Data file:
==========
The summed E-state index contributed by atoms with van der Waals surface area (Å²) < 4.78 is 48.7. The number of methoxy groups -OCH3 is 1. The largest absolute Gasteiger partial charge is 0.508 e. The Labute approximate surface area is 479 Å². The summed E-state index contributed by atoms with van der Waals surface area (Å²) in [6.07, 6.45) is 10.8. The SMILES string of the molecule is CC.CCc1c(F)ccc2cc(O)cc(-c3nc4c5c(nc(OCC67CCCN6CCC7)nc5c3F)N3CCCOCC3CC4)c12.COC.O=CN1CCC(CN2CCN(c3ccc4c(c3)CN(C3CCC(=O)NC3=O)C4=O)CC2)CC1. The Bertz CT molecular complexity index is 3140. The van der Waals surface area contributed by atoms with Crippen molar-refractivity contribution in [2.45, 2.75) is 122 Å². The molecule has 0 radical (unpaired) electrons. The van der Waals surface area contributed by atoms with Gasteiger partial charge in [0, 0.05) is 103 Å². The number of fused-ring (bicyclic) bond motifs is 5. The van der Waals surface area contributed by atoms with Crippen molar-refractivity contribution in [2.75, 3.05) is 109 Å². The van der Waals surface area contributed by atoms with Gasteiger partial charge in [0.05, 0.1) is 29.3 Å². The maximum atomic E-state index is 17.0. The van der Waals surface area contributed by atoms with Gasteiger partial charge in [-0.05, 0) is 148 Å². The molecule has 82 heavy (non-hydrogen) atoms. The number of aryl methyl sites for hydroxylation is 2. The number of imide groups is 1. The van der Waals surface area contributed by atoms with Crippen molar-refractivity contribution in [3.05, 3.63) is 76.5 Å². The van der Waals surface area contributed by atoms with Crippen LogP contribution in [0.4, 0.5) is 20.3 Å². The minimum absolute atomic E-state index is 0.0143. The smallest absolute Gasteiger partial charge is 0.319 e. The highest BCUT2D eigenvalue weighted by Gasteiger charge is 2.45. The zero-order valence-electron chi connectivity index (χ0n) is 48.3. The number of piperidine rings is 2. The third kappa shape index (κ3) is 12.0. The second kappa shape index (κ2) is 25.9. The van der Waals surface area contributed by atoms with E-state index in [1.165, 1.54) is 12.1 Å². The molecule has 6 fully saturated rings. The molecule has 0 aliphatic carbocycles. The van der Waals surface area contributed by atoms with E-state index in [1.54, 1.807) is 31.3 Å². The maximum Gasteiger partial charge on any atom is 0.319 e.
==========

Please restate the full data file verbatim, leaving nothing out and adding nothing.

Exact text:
The summed E-state index contributed by atoms with van der Waals surface area (Å²) < 4.78 is 48.7. The number of methoxy groups -OCH3 is 1. The largest absolute Gasteiger partial charge is 0.508 e. The Labute approximate surface area is 479 Å². The summed E-state index contributed by atoms with van der Waals surface area (Å²) in [6.07, 6.45) is 10.8. The SMILES string of the molecule is CC.CCc1c(F)ccc2cc(O)cc(-c3nc4c5c(nc(OCC67CCCN6CCC7)nc5c3F)N3CCCOCC3CC4)c12.COC.O=CN1CCC(CN2CCN(c3ccc4c(c3)CN(C3CCC(=O)NC3=O)C4=O)CC2)CC1. The Bertz CT molecular complexity index is 3140. The van der Waals surface area contributed by atoms with Crippen molar-refractivity contribution in [2.45, 2.75) is 122 Å². The molecule has 0 radical (unpaired) electrons. The van der Waals surface area contributed by atoms with Gasteiger partial charge in [0, 0.05) is 103 Å². The number of fused-ring (bicyclic) bond motifs is 5. The van der Waals surface area contributed by atoms with Crippen molar-refractivity contribution in [2.75, 3.05) is 109 Å². The van der Waals surface area contributed by atoms with Gasteiger partial charge in [0.05, 0.1) is 29.3 Å². The maximum atomic E-state index is 17.0. The van der Waals surface area contributed by atoms with Gasteiger partial charge in [-0.05, 0) is 148 Å². The molecule has 82 heavy (non-hydrogen) atoms. The number of aryl methyl sites for hydroxylation is 2. The number of imide groups is 1. The van der Waals surface area contributed by atoms with Crippen molar-refractivity contribution in [3.05, 3.63) is 76.5 Å². The van der Waals surface area contributed by atoms with Crippen LogP contribution in [0.4, 0.5) is 20.3 Å². The minimum absolute atomic E-state index is 0.0143. The smallest absolute Gasteiger partial charge is 0.319 e. The highest BCUT2D eigenvalue weighted by Gasteiger charge is 2.45. The zero-order valence-electron chi connectivity index (χ0n) is 48.3. The number of piperidine rings is 2. The third kappa shape index (κ3) is 12.0. The second kappa shape index (κ2) is 25.9. The van der Waals surface area contributed by atoms with E-state index in [1.165, 1.54) is 12.1 Å². The molecule has 6 fully saturated rings. The molecule has 0 aliphatic carbocycles. The van der Waals surface area contributed by atoms with E-state index in [1.54, 1.807) is 31.3 Å². The maximum Gasteiger partial charge on any atom is 0.319 e.